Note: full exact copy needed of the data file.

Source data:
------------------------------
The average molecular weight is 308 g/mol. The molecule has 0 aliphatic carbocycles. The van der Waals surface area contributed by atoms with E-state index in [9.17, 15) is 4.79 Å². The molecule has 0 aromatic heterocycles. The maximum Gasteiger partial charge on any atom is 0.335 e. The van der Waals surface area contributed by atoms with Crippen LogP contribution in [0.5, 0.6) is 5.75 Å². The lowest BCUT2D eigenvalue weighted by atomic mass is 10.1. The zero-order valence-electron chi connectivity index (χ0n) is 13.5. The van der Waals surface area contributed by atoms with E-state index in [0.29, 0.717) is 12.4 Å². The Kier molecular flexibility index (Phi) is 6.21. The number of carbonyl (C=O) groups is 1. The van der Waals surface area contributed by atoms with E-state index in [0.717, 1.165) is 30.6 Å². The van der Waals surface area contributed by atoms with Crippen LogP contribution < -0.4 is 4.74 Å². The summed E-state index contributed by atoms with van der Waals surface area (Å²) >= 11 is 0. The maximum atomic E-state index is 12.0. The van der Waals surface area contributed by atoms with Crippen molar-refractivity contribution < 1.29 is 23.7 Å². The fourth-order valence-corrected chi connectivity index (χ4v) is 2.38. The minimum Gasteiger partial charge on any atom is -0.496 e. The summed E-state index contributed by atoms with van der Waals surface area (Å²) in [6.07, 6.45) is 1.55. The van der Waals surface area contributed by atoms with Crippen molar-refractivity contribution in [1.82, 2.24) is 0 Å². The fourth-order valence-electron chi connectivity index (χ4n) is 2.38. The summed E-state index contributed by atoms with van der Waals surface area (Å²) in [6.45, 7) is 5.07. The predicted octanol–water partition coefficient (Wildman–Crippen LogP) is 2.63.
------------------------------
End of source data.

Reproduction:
The average molecular weight is 308 g/mol. The molecule has 0 aliphatic carbocycles. The van der Waals surface area contributed by atoms with E-state index in [9.17, 15) is 4.79 Å². The molecule has 0 aromatic heterocycles. The maximum Gasteiger partial charge on any atom is 0.335 e. The van der Waals surface area contributed by atoms with Crippen LogP contribution in [0.5, 0.6) is 5.75 Å². The lowest BCUT2D eigenvalue weighted by atomic mass is 10.1. The zero-order valence-electron chi connectivity index (χ0n) is 13.5. The van der Waals surface area contributed by atoms with E-state index in [0.29, 0.717) is 12.4 Å². The Kier molecular flexibility index (Phi) is 6.21. The number of carbonyl (C=O) groups is 1. The van der Waals surface area contributed by atoms with E-state index in [0.717, 1.165) is 30.6 Å². The van der Waals surface area contributed by atoms with Crippen LogP contribution < -0.4 is 4.74 Å². The summed E-state index contributed by atoms with van der Waals surface area (Å²) >= 11 is 0. The maximum atomic E-state index is 12.0. The van der Waals surface area contributed by atoms with Crippen molar-refractivity contribution < 1.29 is 23.7 Å². The fourth-order valence-corrected chi connectivity index (χ4v) is 2.38. The minimum Gasteiger partial charge on any atom is -0.496 e. The summed E-state index contributed by atoms with van der Waals surface area (Å²) in [6.07, 6.45) is 1.55. The van der Waals surface area contributed by atoms with Crippen molar-refractivity contribution in [1.82, 2.24) is 0 Å². The fourth-order valence-electron chi connectivity index (χ4n) is 2.38. The summed E-state index contributed by atoms with van der Waals surface area (Å²) in [6.45, 7) is 5.07. The predicted octanol–water partition coefficient (Wildman–Crippen LogP) is 2.63.